Tuesday, December 1, 2015

Gear Research: Inexpensive Trekking Poles

So, if you saw my last post, you can see one of the many reasons why I'm a fan of trekking poles. I also like my ankles to stay unbroken and functional. Those of you who know me offline know that this is a battle I do not always win. Those of you just tuning in, take my word for it, it's hard being my ankles. Certain Tent Designs, like the A-shape tent I link in my Cheap Gear List (which I intend to update for next season!) can actually replace it's poles with trekking poles. So, I really am a believer in trekking poles, and I don't regret a single cent I spent on my REI Traverse Poles, but at the same time I can see how someone might balk at $90 for a pair.

I've been thinking of pestering some friends with Costco memberships to sneak me into their walled garden, to get a look at the fabled $30 trekking poles reputedly sold there. But, I did a little research, and you can get them just as cheap on Amazon. Woah, woah, slow your roll, the $30 pair is basically a no-go. $30 gets you foam rubber grips, and twist locks. The handgrips are fine if you're snowshoeing or something where you're wearing gloves, and I suppose they'd do in a pinch, but take my word on it, you want cork grips. Meanwhile, twist-locks are just a cardinal sin and no mitigating circumstances exist to justify them other than "they cost less." But if I'm spending good money on poles to keep me upright, they damn well better keep me upright.

So, all is not lost, but they'll cost you a little more than that initial $30 pricetag. $48 on amazon will get you a set of Cascade Mountain Tech Flip-lock Trekking Poles. They have cork grips, for which your hands will thank you. They're carbon fiber, so they're possibly even lighter than mine. You get carbide tips inside of rubber stoppers, so you can choose what's appropriate for your use-case. Flip-locks are that much less likely to betray you when you need them most, and they're half of what I paid for my entirely reasonable REI branded poles. Especially at the entry level there's no need to lay out the $160+ that some of the brands can run.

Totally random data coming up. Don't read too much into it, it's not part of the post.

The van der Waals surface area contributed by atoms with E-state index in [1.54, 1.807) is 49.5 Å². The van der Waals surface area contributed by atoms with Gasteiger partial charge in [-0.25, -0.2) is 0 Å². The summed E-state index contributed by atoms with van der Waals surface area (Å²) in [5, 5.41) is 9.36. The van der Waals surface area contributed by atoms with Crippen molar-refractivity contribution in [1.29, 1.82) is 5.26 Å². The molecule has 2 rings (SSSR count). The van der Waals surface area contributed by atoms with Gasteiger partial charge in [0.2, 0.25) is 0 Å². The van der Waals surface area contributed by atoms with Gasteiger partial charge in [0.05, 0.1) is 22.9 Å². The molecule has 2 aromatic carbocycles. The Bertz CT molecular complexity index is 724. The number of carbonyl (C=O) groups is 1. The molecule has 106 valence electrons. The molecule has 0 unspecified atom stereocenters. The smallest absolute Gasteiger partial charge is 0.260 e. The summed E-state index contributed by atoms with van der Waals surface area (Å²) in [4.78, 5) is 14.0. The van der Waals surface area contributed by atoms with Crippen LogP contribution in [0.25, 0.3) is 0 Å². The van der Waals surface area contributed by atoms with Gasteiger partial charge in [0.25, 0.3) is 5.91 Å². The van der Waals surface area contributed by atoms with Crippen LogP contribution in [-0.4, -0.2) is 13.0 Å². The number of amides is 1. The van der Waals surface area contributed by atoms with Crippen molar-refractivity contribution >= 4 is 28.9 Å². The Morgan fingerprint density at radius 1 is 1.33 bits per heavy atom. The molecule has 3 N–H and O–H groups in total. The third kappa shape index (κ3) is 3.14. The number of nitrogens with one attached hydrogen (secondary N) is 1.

The only thing I can think of that'd be cheaper, and still worth using, is to find some used ski poles at a garage sale. But then you don't get the cork grips.

This isn't exactly an endorsement per-se, but it is a heads up on something that I've heard other people endorse. If you pick some of these up, I'd love to hear how they work out for you. I'd be glad to link to, or include your review of them here.

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